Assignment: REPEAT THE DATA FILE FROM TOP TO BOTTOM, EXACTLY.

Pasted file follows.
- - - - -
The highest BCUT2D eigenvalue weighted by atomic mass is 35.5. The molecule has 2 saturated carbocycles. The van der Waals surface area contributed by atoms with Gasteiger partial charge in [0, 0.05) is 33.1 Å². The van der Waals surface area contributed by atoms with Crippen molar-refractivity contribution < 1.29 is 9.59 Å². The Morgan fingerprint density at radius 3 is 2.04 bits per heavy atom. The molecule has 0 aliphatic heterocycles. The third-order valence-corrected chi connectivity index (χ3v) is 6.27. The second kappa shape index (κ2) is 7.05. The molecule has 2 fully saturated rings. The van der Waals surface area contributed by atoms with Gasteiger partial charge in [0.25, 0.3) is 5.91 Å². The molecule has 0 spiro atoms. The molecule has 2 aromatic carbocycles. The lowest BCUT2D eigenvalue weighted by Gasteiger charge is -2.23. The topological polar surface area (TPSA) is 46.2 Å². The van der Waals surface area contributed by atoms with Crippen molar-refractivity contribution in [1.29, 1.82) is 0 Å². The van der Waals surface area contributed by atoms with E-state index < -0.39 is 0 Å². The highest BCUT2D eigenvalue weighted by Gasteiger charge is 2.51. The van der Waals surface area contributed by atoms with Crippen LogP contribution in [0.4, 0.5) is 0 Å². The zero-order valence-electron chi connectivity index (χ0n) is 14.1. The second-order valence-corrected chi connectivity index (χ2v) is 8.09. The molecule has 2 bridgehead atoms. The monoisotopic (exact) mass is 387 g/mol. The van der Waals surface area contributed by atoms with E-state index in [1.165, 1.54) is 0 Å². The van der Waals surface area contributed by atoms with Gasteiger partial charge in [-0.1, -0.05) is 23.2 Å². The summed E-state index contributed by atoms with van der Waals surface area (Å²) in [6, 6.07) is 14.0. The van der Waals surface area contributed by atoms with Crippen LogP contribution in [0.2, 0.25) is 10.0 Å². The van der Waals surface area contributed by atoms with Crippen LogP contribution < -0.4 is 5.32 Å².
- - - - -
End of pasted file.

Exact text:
The highest BCUT2D eigenvalue weighted by atomic mass is 35.5. The molecule has 2 saturated carbocycles. The van der Waals surface area contributed by atoms with Gasteiger partial charge in [0, 0.05) is 33.1 Å². The van der Waals surface area contributed by atoms with Crippen molar-refractivity contribution < 1.29 is 9.59 Å². The Morgan fingerprint density at radius 3 is 2.04 bits per heavy atom. The molecule has 0 aliphatic heterocycles. The third-order valence-corrected chi connectivity index (χ3v) is 6.27. The second kappa shape index (κ2) is 7.05. The molecule has 2 fully saturated rings. The van der Waals surface area contributed by atoms with Gasteiger partial charge in [0.25, 0.3) is 5.91 Å². The molecule has 0 spiro atoms. The molecule has 2 aromatic carbocycles. The lowest BCUT2D eigenvalue weighted by Gasteiger charge is -2.23. The topological polar surface area (TPSA) is 46.2 Å². The van der Waals surface area contributed by atoms with Crippen molar-refractivity contribution in [1.29, 1.82) is 0 Å². The van der Waals surface area contributed by atoms with E-state index < -0.39 is 0 Å². The highest BCUT2D eigenvalue weighted by Gasteiger charge is 2.51. The van der Waals surface area contributed by atoms with Crippen LogP contribution in [0.4, 0.5) is 0 Å². The zero-order valence-electron chi connectivity index (χ0n) is 14.1. The second-order valence-corrected chi connectivity index (χ2v) is 8.09. The molecule has 2 bridgehead atoms. The monoisotopic (exact) mass is 387 g/mol. The van der Waals surface area contributed by atoms with E-state index in [1.165, 1.54) is 0 Å². The van der Waals surface area contributed by atoms with Gasteiger partial charge in [-0.1, -0.05) is 23.2 Å². The summed E-state index contributed by atoms with van der Waals surface area (Å²) in [6, 6.07) is 14.0. The van der Waals surface area contributed by atoms with Crippen LogP contribution in [0.2, 0.25) is 10.0 Å². The van der Waals surface area contributed by atoms with Crippen LogP contribution < -0.4 is 5.32 Å².